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MARKETS & INVESTING | Sandra Sendingan, Singapore
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Can venture capital keep up as startups embrace Asia's wealthy families?

Around 15% of APAC family office portfolios are private equities direct investments.

When Singapore-based startup Delegate sought to raise US$1m for its pre-series A round to improve the capabilities of its event platform, a number of VCs were immediately cut out of the picture. The funding amount was either too small for VCs investing at Series A and above or too large for those with a focus on seed stage funding. To maintain operations, the cash-strapped startup chose to knock on the door of a lesser known funding scheme but one with just as deep the pockets: region’s ultra-wealthy.

Also read: APAC is the world's richest region

Through the capital injection of an undisclosed Singapore-based family office and the participation of an angel investor, Delegate managed to raise enough money for its plans to expand into the US and Australia and enhance its SaaS offering, highlighting a growing trend of startups embracing family offices.

“We weren't willing to raise more than we required so family offices were the ideal investment vehicle for us. The flexibility in their investment mandates was a definite advantage for us,” Jacqueline Ye, co-founder of Delegate told Singapore Business Review.

What used to be the exclusive domain of VCs is no more as family offices have been slowly but actively expanding into the thriving tech startup landscape, particularly in the early-stage scene, as part of their long-term wealth generation ploys, observed Justin Hall, partner at Golden Gate Ventures.

The private equity (direct and fund investing) asset class currently accounts for a 22% share of the average family office portfolio, up 3.8 percentage points from 2017, according to a report from UBS and Campden, which noted how nearly 80% of these investments either met or exceeded their performance expectations.

Usually shrouded in secrecy due to the publicity-shy nature of their clients and complex business structures, there are an estimated 500 family offices in Asia that manage a family’s private wealth affairs including investment, philanthropy and taxation.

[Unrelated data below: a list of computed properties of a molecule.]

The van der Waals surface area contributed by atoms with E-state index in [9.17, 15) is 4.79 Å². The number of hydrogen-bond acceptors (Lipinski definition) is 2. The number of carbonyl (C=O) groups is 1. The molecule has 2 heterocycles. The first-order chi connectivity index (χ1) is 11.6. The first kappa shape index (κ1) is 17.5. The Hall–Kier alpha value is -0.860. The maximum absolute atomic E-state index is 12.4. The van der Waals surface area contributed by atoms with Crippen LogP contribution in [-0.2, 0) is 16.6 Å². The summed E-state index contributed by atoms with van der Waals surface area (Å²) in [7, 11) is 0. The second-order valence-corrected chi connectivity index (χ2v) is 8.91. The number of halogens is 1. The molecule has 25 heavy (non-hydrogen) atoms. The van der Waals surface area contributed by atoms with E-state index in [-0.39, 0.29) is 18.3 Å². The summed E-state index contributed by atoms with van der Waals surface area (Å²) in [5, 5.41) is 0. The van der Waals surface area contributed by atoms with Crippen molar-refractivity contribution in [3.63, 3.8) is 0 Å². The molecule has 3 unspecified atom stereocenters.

Also read: Asia's ultra-rich fuel family office boom in Singapore and Hong Kong

With family offices highlighting succession planning as key priority, the transition of wealth to the tech-savvy younger generation is only set to lend further momentum to the growing interest in private equity deals in Singapore and Asia Pacific - all to the benefit of startups seeking the financing fuel for their business needs, said Ramesh Raghavan, vice chairman of Business Angel Network of Southeast Asia (BANSEA). “The transition from brick and mortar business to a technology driven scalable business models for long term wealth creation is driving the trend although slowly via the younger generation,” he said.

“This is a positive development as family business and high net worth individuals could be sources of more stable capital and not exposed to the constraints of a fund life as many VCs are focused on entry and exit within the fund life and raising follow on funds,” he added.

Unlike traditional VCs which subscribe to the usual 2/20 model, family offices could offer startups a longer timeframe to work around as they do not have to worry about a fund life, divestment horizon and required returns, e27 said in a report. Depending on the terms of the deal, family offices can opt to exit in a year or five to ten years which may differ with the priorities of VC funds who have to maintain steady cashflow.

“[T]he biggest advantage is they are more focused on entrepreneur and could be source of follow on patient long term capital and understand the challenges of running a business more than a traditional VC,” said Raghavan.

Family offices bring with them a formidable business expertise giving them the nose for promising investments, said Golden Gate Ventures’ Hall. “They usually don't have a mandate to invest specifically in tech, or follow a particular thesis, or optimise for VC-esque returns; they invest because they see a commercial opportunity in this particular business,” he added.

However, family offices are notoriously publicity averse given the strict level of confidentiality they have to maintain with regards to the family’s wealth affairs, a possible drawback for startups seeking further funding. “Entrepreneurs may find it tough to generate sometimes follow on investment from new investors because of the lack of information on the reputation of existing family office investors,” noted Raghavan. 

The nascent family office scene in the region is set to rapidly mature as Asia Pacific accounted for over a third (38%) of the global billionaire population in 2017 and China minting two new billionaires a week, according to a report from UBS and PwC, a development that could only bode well for startups seeking more diverse ways of accessing capital.

“[T]his trend will just gain more traction as there are more generational family offices that are interested in the technology space and want to take more ownership of their investments,” concluded Delegate’s Ye.

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